President Bush is backing his defense secretary, amid mounting criticism from retired generals calling for the secretary to resign.
It has been a long week for Defense Secretary Donald Rumsfeld, as six retired generals have now come forward calling for his resignation. Three of the generals commanded troops in Iraq under Rumsfeld.
In an interview with Al-Arabiya television, the defense secretary dismissed that criticism, saying he serves at the pleasure of the president.
"Obviously, if, out of thousands and thousands of admirals and generals, if every time two or three people disagreed, we changed the secretary of defense of the United States, it would be like a merry-go-round," he said.
President Bush spoke with Rumsfeld Friday morning, and reiterated his strong support for his leadership during what the president calls historic and challenging times for the nation.
In a written statement of support for his embattled defense secretary, Mr. Bush says he has seen first hand how Rumsfeld relies on military commanders in the field and at the Pentagon to make decisions about how best to complete difficult missions.
The president says Rumsfeld's energetic and steady leadership is exactly what is needed at this critical period, and he has the commander-in-chief's full support and deepest appreciation.
Rumsfeld offered to resign two years ago, following the scandal over U.S. mistreatment of detainees at the Abu Ghraib prison in Iraq. President Bush refused to accept that resignation. White House Spokesman Scott McClellan says he is not aware of any recent offer by Rumsfeld to step down.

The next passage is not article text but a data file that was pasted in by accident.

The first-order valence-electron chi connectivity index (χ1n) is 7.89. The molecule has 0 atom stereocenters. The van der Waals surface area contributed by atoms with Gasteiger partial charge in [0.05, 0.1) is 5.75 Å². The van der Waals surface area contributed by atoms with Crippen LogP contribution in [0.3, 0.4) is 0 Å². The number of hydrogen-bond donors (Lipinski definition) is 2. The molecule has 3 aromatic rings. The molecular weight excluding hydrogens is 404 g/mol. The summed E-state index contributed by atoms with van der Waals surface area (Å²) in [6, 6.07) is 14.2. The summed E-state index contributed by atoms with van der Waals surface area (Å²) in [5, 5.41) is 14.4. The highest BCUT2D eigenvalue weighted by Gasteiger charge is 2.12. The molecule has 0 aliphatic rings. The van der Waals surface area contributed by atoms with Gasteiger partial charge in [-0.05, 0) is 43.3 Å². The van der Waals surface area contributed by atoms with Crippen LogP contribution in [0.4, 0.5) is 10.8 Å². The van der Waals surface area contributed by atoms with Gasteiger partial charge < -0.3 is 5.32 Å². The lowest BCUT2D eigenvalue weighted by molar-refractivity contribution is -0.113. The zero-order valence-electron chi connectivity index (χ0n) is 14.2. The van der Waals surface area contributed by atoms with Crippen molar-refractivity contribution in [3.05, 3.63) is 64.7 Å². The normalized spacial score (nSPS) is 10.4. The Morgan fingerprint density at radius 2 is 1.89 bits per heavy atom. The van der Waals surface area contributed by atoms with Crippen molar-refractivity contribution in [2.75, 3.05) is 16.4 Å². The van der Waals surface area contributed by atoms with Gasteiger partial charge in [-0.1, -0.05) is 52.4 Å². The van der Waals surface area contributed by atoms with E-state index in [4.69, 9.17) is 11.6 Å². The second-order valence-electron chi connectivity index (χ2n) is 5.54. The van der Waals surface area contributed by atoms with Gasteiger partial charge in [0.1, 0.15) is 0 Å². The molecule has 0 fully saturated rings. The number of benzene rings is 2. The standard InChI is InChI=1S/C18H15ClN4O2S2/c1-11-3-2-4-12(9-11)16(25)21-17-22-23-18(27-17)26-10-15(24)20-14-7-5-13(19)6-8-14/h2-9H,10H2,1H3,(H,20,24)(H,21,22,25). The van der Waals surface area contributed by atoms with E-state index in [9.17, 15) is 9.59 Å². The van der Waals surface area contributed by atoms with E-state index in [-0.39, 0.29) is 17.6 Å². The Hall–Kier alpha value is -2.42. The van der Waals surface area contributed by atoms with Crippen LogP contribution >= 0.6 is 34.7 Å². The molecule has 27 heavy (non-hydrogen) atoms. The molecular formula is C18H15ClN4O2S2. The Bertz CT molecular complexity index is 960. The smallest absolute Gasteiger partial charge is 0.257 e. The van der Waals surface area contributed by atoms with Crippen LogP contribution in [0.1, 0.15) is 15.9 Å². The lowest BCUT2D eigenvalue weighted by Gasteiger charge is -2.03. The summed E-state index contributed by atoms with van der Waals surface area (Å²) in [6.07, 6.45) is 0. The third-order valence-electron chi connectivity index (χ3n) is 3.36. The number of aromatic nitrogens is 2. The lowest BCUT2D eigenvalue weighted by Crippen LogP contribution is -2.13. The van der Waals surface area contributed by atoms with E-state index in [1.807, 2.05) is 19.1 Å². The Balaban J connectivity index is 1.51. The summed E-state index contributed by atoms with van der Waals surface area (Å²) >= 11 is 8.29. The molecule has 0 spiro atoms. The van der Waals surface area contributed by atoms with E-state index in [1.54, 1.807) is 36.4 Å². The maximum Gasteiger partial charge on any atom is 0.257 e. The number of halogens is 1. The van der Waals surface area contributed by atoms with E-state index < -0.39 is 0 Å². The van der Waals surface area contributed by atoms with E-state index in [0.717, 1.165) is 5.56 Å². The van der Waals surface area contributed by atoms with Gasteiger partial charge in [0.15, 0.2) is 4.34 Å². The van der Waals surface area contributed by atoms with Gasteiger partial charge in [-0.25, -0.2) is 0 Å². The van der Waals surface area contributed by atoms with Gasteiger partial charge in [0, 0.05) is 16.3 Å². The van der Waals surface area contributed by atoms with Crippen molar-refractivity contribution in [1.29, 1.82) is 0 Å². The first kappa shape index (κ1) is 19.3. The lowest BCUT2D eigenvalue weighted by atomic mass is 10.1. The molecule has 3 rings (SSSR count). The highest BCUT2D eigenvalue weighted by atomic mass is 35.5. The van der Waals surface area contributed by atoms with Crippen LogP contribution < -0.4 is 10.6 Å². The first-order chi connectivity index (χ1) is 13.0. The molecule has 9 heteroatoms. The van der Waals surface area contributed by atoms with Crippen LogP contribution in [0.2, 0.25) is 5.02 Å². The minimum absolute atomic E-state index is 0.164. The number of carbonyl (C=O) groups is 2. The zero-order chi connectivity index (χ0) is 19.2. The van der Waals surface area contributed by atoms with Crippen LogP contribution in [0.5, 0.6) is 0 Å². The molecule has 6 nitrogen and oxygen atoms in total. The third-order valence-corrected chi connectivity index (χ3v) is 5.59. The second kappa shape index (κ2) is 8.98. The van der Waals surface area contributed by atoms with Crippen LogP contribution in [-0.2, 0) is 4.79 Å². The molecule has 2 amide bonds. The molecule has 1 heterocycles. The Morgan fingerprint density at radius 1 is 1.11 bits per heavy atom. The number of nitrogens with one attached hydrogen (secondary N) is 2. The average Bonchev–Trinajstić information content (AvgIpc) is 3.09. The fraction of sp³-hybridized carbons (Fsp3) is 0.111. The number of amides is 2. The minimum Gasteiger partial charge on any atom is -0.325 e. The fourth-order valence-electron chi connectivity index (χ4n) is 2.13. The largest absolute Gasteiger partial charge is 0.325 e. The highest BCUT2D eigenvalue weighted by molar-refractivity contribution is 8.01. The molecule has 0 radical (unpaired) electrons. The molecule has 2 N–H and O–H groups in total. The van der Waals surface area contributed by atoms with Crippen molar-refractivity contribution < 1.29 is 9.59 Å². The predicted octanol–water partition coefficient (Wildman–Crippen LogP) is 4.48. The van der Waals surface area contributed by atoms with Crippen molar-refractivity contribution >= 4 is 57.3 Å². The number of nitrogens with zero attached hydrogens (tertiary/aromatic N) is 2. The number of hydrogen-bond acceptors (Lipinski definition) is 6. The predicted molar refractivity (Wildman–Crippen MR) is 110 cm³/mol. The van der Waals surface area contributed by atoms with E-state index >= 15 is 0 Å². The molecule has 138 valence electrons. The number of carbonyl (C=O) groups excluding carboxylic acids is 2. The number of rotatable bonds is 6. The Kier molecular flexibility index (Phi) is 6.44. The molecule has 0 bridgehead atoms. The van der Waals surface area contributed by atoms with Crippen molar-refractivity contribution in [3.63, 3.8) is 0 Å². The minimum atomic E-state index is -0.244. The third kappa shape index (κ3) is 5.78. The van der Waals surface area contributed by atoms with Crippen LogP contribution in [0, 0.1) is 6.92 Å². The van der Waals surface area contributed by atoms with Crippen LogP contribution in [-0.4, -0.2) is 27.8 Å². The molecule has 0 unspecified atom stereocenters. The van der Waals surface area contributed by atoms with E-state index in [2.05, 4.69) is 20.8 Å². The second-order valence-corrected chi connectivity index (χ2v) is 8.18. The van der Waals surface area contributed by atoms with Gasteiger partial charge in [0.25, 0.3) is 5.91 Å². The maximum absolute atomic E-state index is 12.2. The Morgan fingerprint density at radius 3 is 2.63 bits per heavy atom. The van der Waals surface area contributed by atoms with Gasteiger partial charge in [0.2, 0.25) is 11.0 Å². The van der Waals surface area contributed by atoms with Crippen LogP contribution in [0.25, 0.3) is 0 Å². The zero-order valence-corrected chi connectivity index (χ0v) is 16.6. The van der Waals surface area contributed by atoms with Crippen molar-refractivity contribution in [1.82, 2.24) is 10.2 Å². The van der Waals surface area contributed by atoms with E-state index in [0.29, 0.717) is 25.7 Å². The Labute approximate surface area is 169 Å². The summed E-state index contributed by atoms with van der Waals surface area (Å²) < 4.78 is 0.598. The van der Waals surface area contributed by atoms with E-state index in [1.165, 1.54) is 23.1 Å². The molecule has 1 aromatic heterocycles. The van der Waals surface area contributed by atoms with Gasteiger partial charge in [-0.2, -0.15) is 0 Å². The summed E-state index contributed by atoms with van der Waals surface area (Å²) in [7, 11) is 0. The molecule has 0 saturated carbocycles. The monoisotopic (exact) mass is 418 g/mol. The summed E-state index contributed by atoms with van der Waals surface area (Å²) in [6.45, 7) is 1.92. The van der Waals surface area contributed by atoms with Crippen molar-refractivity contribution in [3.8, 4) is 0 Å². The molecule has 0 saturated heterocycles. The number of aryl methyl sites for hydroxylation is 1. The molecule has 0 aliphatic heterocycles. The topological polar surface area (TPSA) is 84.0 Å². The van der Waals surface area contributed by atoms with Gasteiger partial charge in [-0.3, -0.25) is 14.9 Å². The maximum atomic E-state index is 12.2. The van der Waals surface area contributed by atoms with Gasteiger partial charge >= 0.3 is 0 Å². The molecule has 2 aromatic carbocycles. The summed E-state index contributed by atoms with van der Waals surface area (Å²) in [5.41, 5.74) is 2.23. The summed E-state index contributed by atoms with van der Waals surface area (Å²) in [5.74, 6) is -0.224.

The defense secretary still enjoys the public support of officers in uniform, and says the current top two commanders of U.S. forces in Iraq, General John Abizaid and General George Casey, are best placed to judge his leadership. Those generals, along with Chairman of the Joint Chiefs of Staff General Peter Pace all say they back Rumsfeld.
Much of the retired-military criticism centers on Rumsfeld's management style, and his direction of the war in Iraq, a campaign that he initially said required far fewer troops than some uniformed officers recommended.
One month before the 2001 invasion, Army Chief of Staff General Eric Shinseki told Congress that taking and holding Iraq could require several hundred-thousand troops. That estimate was dismissed by Pentagon officials, and General Shinseki was retired.
There are now more than 100,000 U.S. troops in Iraq, boosting patrols in Baghdad to stem sectarian violence.